When an application needs to bind to an assembly, the CLR uses the referenced assembly’s properties (name, version, culture, and public key) to locate the assembly in the GAC. If the referenced assembly can be found, its containing subdirectory is returned, and the file holding the manifest is loaded. Finding the assembly this way assures the caller that the assembly loaded at runtime came from the same publisher that built the assembly the code was compiled against. This assurance is possible because the public key token in the referencing assembly’s AssemblyRef table corresponds to the public key in the referenced assembly’s AssemblyDef table. If the referenced assembly isn’t in the GAC, the CLR looks in the application’s base directory and then in any of the private paths identified in the application’s configuration file; then, if the application was installed using MSI, the CLR asks MSI to locate the assembly. If the assembly can’t be found in any of these locations, the bind fails, and a System.IO.FileNotFoundException is thrown.

When strongly named assembly files are loaded from a location other than the GAC (via the application’s base directory or via a codeBase element in a configuration file), the CLR compares hash values when the assembly is loaded. In other words, a hash of the file is performed every time an application executes and loads the assembly. This performance hit is a tradeoff for being certain that the assembly file’s content hasn’t been tampered with. When the CLR detects mismatched hash values at runtime, it throws a System.IO.FileLoadException.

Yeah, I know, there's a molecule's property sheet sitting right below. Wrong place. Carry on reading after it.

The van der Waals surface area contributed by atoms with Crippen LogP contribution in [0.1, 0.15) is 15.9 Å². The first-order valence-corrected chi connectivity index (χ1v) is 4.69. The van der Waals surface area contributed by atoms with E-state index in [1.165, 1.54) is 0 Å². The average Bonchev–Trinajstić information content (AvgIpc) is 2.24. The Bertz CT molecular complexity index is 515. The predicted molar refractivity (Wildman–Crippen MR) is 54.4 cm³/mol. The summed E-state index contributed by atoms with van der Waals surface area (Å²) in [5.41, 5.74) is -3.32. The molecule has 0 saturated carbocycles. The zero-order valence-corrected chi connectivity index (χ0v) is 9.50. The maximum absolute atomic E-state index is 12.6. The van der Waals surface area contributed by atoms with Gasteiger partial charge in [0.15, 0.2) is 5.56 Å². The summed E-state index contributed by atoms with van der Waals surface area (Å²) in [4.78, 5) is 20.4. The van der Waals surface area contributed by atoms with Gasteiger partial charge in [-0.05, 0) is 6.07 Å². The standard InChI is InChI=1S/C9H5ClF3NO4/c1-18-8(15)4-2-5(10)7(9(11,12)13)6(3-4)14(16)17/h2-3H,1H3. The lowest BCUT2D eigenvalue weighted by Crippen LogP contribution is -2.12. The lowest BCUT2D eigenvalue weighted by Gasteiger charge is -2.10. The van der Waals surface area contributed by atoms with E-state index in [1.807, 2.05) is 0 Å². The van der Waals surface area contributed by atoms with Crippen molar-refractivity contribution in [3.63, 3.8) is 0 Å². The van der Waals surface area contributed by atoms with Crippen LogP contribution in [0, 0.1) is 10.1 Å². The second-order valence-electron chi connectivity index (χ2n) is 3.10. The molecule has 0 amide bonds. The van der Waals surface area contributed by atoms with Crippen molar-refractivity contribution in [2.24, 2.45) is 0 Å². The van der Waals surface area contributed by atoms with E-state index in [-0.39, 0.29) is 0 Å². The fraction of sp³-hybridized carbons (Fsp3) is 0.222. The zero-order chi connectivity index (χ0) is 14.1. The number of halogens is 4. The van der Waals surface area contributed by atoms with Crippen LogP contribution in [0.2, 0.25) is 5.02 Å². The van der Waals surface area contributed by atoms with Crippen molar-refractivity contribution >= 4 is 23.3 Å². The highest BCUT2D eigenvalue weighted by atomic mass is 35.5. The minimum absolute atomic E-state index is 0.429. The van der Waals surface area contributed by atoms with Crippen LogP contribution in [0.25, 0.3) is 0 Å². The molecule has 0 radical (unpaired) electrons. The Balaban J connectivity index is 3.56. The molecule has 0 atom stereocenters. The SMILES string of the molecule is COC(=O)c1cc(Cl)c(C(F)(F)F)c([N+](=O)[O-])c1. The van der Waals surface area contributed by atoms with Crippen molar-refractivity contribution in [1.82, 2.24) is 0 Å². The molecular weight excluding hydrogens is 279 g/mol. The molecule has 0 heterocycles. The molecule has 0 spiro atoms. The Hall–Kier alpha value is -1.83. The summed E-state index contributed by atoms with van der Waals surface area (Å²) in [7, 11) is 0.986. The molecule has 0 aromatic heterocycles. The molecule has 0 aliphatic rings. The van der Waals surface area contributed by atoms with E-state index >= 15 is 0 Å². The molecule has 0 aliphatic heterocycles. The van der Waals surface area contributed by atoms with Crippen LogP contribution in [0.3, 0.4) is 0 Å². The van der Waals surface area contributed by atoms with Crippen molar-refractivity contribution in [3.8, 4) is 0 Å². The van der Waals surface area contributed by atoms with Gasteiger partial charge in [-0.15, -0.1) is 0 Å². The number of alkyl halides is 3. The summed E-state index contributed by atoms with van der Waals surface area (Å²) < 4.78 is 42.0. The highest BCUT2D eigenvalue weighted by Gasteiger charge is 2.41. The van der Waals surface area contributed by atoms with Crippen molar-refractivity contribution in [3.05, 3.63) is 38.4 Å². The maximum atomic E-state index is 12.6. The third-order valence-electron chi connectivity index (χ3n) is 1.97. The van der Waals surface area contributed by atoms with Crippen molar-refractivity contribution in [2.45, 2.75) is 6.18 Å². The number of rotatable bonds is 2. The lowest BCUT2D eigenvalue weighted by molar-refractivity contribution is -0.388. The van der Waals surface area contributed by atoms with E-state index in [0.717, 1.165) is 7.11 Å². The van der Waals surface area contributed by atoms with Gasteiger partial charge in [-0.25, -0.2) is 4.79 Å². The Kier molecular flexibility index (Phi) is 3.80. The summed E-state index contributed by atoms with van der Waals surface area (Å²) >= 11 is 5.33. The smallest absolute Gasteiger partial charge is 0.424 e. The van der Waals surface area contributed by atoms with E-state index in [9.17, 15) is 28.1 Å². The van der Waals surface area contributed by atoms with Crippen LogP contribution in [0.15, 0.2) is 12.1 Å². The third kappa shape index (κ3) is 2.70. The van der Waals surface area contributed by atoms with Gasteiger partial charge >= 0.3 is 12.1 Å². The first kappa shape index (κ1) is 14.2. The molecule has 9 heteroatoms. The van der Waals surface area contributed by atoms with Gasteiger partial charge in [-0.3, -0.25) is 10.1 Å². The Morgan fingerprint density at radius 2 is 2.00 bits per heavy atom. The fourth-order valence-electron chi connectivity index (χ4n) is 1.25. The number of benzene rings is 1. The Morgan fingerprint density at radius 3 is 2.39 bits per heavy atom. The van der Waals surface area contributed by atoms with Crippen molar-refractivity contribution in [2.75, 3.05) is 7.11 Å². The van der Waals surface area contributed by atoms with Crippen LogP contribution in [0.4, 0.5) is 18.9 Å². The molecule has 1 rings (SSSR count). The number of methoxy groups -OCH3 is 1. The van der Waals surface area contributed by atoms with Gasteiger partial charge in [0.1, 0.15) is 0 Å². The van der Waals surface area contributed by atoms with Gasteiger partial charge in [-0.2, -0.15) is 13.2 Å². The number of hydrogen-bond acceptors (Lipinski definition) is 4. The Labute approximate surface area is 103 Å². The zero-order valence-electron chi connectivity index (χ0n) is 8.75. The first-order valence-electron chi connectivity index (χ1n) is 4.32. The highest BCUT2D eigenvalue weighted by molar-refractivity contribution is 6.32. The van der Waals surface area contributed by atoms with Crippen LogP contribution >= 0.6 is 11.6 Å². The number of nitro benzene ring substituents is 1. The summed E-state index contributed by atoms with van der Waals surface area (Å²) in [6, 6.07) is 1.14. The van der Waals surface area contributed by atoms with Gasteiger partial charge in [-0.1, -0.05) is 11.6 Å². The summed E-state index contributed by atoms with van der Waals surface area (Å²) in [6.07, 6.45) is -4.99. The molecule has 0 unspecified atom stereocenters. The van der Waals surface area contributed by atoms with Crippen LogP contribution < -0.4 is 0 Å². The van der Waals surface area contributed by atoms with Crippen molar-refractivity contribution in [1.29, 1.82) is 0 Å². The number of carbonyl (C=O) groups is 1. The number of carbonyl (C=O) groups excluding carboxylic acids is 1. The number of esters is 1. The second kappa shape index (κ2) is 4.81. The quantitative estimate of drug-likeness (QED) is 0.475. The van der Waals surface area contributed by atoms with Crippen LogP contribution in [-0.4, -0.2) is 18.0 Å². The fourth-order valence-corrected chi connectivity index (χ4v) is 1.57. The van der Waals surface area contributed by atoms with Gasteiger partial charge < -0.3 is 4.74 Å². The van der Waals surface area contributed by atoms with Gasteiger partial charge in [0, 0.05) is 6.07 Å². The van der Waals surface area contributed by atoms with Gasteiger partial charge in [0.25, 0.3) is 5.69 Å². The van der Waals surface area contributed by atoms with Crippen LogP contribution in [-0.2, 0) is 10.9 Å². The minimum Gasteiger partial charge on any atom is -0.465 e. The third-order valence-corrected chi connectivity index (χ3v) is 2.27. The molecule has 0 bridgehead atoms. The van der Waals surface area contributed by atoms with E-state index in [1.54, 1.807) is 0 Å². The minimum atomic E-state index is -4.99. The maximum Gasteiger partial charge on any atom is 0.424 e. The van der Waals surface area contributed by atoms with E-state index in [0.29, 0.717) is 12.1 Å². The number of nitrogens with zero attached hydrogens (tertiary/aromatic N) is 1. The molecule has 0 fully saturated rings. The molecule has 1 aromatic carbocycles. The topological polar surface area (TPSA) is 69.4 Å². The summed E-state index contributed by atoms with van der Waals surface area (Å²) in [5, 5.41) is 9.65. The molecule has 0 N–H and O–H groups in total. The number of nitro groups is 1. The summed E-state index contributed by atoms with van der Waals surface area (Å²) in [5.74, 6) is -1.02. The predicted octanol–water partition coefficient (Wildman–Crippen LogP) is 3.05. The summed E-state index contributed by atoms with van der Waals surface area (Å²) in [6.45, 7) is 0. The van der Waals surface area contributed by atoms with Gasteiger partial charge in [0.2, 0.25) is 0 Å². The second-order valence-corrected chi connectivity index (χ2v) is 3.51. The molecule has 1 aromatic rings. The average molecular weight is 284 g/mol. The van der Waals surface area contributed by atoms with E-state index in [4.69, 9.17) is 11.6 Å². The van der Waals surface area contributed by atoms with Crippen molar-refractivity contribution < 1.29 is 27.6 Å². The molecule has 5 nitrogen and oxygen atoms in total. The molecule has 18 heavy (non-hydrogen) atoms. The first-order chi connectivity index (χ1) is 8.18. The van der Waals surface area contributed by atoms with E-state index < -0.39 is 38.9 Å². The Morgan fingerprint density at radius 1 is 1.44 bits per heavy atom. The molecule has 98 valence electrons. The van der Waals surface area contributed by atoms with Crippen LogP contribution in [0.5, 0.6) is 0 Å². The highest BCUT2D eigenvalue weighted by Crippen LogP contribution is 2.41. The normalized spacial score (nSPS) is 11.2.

When a strongly named assembly is installed in the GAC, the system ensures that the file containing the manifest hasn’t been tampered with. This check occurs only once, at installation time. In addition, to improve performance, the CLR does not check if a strongly named assembly has been tampered with if the assembly is fully trusted and is being loaded into a fully trusted AppDomain. On the other hand, when a strongly named assembly is loaded from a directory other than the GAC, the CLR verifies the assembly’s manifest file to ensure that the file’s contents have not been tampered with, causing an additional performance hit every time this file is loaded.

Delayed Signing

Earlier in this chapter, I discussed how the SN.exe tool can produce public/private key pairs. This tool generates the keys by making calls into the Crypto API provided by Windows. These keys can be stored in files or other storage devices. For example, large organizations (such as Microsoft) will maintain the returned private key in a hardware device that stays locked in a vault; only a few people in the company have access to the private key. This precaution prevents the private key from being compromised and ensures the key’s integrity. The public key is, well, public and freely distributed.